Prevalence and diagnosis of occupational allergy and its therapeutic considerations

By Anamika Chaudhary on April 13, 2017

Occupational allergy is an allergic reaction caused when exposed to an allergenic substance found at the workplace. This can be both indoor or outdoor. It is an important public health issue due to its high prevalence and socio-economic burden. It contributes significantly to the global burden of Asthma. Similarly, among other diseases like; rhinitis, eczema, skin diseases and conjunctivitis can also increase due to this allergy.

occupational allergy high for metal related work
Distribution of occupational allergic contact dermatitis cases reported

The main disadvantage with occupational allergy is that it remains undetected by both patients and physicians. Mainly the person who works in coal, asbestos, talc industry, soapstone mining, cosmetic industry suffer from occupational asthma. The main causative agents’ in the person who suffers from occupational dermatitis are antibiotics, preservative agents, detergents, cement, metal salts, alkalies, latex, and ionizing radiations (Pawankar, Holgate, Canonica, & Lockey, 2011).

Prevalence of occupational allergy

Allergic diseases at work can lead to two types of diseases. Firstly respiratory tract diseases (asthma and rhinitis) and secondly skin diseases (urticaria and eczema). In terms of respiratory tract disease, occupational asthma and rhinitis have a high global prevalence of nearly 15%. The main cause behind this allergy is high molecular weight proteins. Further, skin related allergies account for 8-34% of the occupational diseases. The main occupations which face the risk of occupation allergy include farming, painting, cleaning, spray painters, mine workers, laboratory researchers etc.

There is a different percentage for the prevalence of allergy in the US. However, with precaution, the percentage has decreased by 5.5% every year. Despite the declining trend, it is around 10%. A similar trend is observed in parts of UK as well, where an emphasis is not given to ensure that employees are not exposed to allergens. Overall, 9-20% of the population in the UK is suffering from some kind of occupation allergy. Although the maximum percentage is contributed by Asthma (Greiner, Hellings, Rotiroti, & Scadding, 2011; Kurt et al., 2009). Due to strict safety guidelines in Australia, the trend has declined by 50% in the last decade. The allergies which most commonly affect the population is asthma and dermatitis (Schoenwetter, Dupclay, Appajosyula, & Botteman, 2004). In the case of Japan, occupational asthma affects 9-15% of the population. This is also the most common disease affecting them (Dobashi, 2012).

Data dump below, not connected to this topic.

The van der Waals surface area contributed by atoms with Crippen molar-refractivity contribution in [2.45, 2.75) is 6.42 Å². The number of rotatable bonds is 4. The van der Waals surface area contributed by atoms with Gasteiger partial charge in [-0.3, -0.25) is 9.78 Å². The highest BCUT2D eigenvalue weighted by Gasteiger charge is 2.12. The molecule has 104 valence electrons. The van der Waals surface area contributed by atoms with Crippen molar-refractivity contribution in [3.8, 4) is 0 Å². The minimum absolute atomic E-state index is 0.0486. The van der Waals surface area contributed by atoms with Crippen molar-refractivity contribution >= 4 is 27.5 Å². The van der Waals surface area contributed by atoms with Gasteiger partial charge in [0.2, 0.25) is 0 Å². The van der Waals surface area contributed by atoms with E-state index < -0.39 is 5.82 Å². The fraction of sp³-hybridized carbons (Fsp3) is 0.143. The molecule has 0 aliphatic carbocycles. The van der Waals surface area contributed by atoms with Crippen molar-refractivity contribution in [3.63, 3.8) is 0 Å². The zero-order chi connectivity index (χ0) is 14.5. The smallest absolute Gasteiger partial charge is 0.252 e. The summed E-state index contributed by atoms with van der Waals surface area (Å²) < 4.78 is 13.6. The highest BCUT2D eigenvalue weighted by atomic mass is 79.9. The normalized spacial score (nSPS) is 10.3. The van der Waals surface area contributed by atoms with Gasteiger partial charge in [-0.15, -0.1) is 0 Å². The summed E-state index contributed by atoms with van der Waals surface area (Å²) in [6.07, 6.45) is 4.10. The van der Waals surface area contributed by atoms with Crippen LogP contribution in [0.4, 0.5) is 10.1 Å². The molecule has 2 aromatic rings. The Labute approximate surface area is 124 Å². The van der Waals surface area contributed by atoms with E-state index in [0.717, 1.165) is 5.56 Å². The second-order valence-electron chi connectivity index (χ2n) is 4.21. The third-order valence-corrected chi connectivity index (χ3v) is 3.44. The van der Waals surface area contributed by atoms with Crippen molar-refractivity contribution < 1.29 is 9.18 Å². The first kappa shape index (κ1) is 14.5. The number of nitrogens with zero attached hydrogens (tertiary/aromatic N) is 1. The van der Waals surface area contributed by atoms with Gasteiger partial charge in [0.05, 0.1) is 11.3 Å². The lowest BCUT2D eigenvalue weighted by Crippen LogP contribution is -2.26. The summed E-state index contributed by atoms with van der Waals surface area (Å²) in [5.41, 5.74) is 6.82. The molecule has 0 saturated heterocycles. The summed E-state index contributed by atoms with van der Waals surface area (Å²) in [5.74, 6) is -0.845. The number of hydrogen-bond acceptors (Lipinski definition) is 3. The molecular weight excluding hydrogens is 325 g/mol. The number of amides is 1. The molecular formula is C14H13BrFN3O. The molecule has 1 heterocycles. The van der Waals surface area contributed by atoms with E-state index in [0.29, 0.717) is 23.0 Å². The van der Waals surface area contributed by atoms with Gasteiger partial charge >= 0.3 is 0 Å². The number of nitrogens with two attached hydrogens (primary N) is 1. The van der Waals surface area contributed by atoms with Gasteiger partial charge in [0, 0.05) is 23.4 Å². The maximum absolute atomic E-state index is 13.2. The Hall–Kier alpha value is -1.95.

Increasing occupational allergy in developing countries

With respect to Africa, currently, the prevalence is around 45-59%. An upward trend is observed affecting 49.7 million children below 15 years of age and 102.9 million adults below 45 years of age (Stanciole, Ortegón, Chisholm, & Lauer, 2012).  With respect to India, Asthma and contact dermatitis are the two most common allergic reaction affecting 5-10% of the population who deal with resin, epoxy, cobalt and nickel (Sarma, 2009). This clearly indicates that it is more prevalent in developing countries mainly because of obsolete technologies.

Diagnosis of occupational allergy

The symptoms of the disease are mostly work-related which reoccur again and again after re-exposure with the allergen. Diagnosis of occupational allergy is made usually in 2-4 years of onset of symptoms. Occupational allergy diagnosis depends on the acquired allergen. The diagnosis can be divided into in-vivo (epicutaneous skin prick test) and in-vitro test (RAST or ELISA) for detection of IgE specific allergen (Kelly, Wang, Klancnik, & Petsonk, 2011). In cases of skin-related allergies, the Patch test is done based on the allergen (oils, bakery items, preservatives, metal workers etc) (Zhao & Shusterman, 2012). Furthermore, immunological methods are generally useful for the diagnosis and quantification of allergen.

Therapeutic considerations

There is no evidence of whether occupational allergic population takes similar treatment to non-occupational diseases. Although, complete avoidance of exposure to the allergen decreases the severity of the disease. Using corticosteroids has been found to improve the symptoms of respiration-related allergens. Furthermore, pretreatment is necessary at the workplace or the workers are allergic to some substance (Cohn, Bahna, Wallace, Goldstein, & Hamilton, 2006; Sánchez-Borges et al., 2012).

Occupational allergy more costly than others

The financial burden of occupational allergy is more than the allergies caused due to genetic reasons. Occupational allergies affect more than 15% of the world population adding to the overall socio-economic burden. However, occupational allergy is preventable mainly if early diagnosis of the triggering agent is detected. Thus, standardized diagnostic procedures should be developed for both respiratory and skin-related occupational allergies. Further, the impact of environmental interventions should be assessed in order to develop cost-effective diagnostic and treatment strategies.